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Broad prospects emerge for cooperation between Hong Kong and Nansha

HK EDITION | Updated:2022-09-23

Located at the southernmost end of Guangzhou city is Nansha district, a State-level new area overseen by the Guangzhou municipal government. To its 846,000-plus residents, it is simply a place to live. But to Hong Kong, it is a place brimming with opportunities.

As the geographical center of the Pearl River region, Nansha's 803 square kilometers of land - which is approximately two-thirds the size of Hong Kong - boasts convenient transport links to Hong Kong, an international cruise terminal, a container terminal with a throughput similar to Hong Kong's, affordable living, and plenty of green spaces.

And with an average three-bedroom apartment costing no more than 4,000 yuan ($570) per month in rent, it is no wonder that the State Council have been supporting greater collaboration between Hong Kong and Nansha.

As well as being accessible via the Nansha Bridge in central Guangdong, a 35-minute journey via high-speed rail from West Kowloon or an hourlong ferry ride from Tsim Sha Tsui are just some of the many modes of transport available for Hong Kong residents.
On June 14 this year, the State Council released a 26-point document that detailed incentives ranging from healthcare, employment, education, tax incentives and social welfare to attract Hong Kong residents.

The document, titled "Master Plan of Guangzhou, Nansha on Deepening Comprehensive Cooperation between Guangdong, Hong Kong and Macao with Global Perspective", is a highly ambitious blueprint for consolidating Hong Kong, Macao and other mainland cities into the Guangdong-Hong Kong-Macao Greater Bay Area.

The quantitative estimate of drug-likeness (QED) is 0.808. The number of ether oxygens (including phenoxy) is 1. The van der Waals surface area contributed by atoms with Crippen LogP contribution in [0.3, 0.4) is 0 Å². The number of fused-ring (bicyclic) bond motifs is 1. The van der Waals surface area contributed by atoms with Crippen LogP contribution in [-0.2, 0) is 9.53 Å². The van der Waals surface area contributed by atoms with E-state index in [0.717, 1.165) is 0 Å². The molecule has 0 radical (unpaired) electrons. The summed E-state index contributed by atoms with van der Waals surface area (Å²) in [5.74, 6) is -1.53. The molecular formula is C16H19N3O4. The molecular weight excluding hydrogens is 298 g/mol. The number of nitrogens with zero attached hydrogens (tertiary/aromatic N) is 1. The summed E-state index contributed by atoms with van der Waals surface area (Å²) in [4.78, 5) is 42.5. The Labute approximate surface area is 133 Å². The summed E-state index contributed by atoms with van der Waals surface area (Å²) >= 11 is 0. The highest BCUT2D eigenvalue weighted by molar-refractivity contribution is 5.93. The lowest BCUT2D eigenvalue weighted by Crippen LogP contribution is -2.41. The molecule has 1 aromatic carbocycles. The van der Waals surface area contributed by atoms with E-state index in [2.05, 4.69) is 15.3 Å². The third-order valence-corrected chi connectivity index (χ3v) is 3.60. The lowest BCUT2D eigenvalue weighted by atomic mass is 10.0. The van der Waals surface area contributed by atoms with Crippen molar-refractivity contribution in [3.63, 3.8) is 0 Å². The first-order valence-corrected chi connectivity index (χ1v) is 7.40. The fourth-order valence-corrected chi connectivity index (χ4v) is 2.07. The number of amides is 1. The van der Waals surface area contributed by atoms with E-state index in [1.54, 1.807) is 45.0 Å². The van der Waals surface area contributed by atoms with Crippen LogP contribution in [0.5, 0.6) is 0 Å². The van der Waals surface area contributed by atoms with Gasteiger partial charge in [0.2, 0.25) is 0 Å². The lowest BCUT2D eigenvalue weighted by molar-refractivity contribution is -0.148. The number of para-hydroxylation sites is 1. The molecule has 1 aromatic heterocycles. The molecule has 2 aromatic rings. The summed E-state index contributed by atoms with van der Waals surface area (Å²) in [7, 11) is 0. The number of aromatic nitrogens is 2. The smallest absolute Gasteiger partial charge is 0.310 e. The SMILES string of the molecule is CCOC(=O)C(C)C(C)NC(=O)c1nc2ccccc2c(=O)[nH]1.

While Nansha is only a district in the GBA, which comprises over 56,000 square kilometers and 80 million people, it is an area that offers much promise.

In fact, the State Council's document is the blueprint for transforming Nansha into the beating heart of the GBA economic powerhouse by 2035.

There are five key development directions for Nansha. One, encourage technological innovation to facilitate industrial development; two, create platforms to encourage young entrepreneurs and startups; three, establish a gateway between China and the international community; four, become a "center of excellence" that sets the standards for the GBA's rules and regulations; and five, establish a slew of high-quality urban development projects.

And from now until 2024, Nansha's district administration will be increasing the area's local government debt limit by 10 billion yuan year-on-year. Guangdong's and Guangzhou's governments will also remove restrictions on Nansha's current annual land usage limit.
It is also expected that by that same year, Nansha will have the beginnings of its own innovation and industrial transfer system for businesses of all shapes and sizes.

Young talent and budding entrepreneurs from Hong Kong should also look toward Nansha for growing their businesses and putting down roots.

To that end, education will also be at the heart of Nansha's development. The Hong Kong University of Science and Technology (Guangzhou) has a campus in Nansha, and the Minxin Hong Kong School - a nonprofit school in Nansha - has been set up for the sole purpose of accommodating Hong Kong children at primary and secondary school levels.

To my delight as a medical professional, the central government has also confirmed that Hong Kong, Macao, and Nansha's healthcare sectors will be working closely together.